Jefferson City raises minimum age to purchase tobacco
JEFFERSON CITY- People who bought a pack of cigarettes on Monday may soon find it harder to do so now.
The city council approved an ordinance Monday night increasing the minimum age to purchase tobacco products from 18 to 21.
The council voted 6-4 in favor of the measure. The age limit will go into effect immediately and applies to tobacco, alternative nicotine, vapor and tobacco paraphernalia.
Businesses who violate the measure face a $100 fine, followed by a $250 fine for a second violation within a two-year period and a $500 fine for subsequent violations.
Local group Jefferson City Council for Drug-Free Youth was an advocate for the ordinance to pass. Executive Director Dr. Joy Sweeney says high school students took attention of the nationwide effort of Tobacco 21 and coordinated with the group to bring it before the council and hold town hall meetings.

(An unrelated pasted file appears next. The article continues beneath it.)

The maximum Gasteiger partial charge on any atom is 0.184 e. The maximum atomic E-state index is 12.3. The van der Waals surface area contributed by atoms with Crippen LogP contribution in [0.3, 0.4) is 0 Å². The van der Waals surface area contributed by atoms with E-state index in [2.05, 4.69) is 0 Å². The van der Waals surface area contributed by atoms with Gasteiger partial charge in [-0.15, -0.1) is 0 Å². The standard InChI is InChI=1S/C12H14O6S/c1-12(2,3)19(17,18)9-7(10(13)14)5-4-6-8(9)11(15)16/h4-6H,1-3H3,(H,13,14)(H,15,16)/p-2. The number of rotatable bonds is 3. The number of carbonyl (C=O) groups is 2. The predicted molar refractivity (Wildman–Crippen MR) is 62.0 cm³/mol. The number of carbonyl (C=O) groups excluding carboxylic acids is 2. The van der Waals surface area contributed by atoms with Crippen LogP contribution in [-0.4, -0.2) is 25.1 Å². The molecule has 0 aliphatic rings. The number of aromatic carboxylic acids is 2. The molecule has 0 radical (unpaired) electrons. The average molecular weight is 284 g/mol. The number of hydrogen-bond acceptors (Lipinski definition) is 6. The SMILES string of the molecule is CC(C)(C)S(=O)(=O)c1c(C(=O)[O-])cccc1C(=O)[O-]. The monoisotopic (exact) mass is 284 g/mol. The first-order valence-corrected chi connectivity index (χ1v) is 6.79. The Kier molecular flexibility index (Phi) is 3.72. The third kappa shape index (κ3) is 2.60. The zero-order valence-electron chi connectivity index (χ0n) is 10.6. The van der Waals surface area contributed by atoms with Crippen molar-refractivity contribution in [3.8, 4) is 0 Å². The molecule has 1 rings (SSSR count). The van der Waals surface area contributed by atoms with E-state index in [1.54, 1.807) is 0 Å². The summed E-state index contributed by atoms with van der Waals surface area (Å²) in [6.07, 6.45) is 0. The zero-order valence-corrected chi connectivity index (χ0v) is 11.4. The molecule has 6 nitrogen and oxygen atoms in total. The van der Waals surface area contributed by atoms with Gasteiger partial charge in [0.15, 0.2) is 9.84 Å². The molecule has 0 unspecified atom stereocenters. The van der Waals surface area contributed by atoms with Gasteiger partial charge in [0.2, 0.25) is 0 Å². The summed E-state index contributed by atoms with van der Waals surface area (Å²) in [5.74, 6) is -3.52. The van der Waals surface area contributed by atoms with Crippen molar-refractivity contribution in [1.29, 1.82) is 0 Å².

"We wanted to get feedback from them as well as to share information about why this is so important to invoke in our community," Sweeney said. "This ordinance really does reduce youth starting to use tobacco."
The ordinance will not ban the possession of tobacco products for 18 to 20-year-olds. Some council members cited this as well as what they feel is government overreach as reasons for voting against this.
"I think that if we're going to decrease tobacco use that we need to continue to give our youth more education, more healthy initiatives," Ward 3 Council Member Erin Wiseman said.
The Centers for Disease Control and Prevention reports nearly 9 out of 10 cigarette smokers first smoked by age 18. In 2015, about seven percent of middle school students and about 25 percent of high school students reported trying some type of tobacco product. While cigarette smoking has decreased among middle and high school students between 2011 and 2015, use of electronic cigarettes and hookahs have increased in the same time period.
Jefferson City is the 11th city in the state to adopt a Tobacco 21 policy. Columbia was the first in the state to pass one in 2014.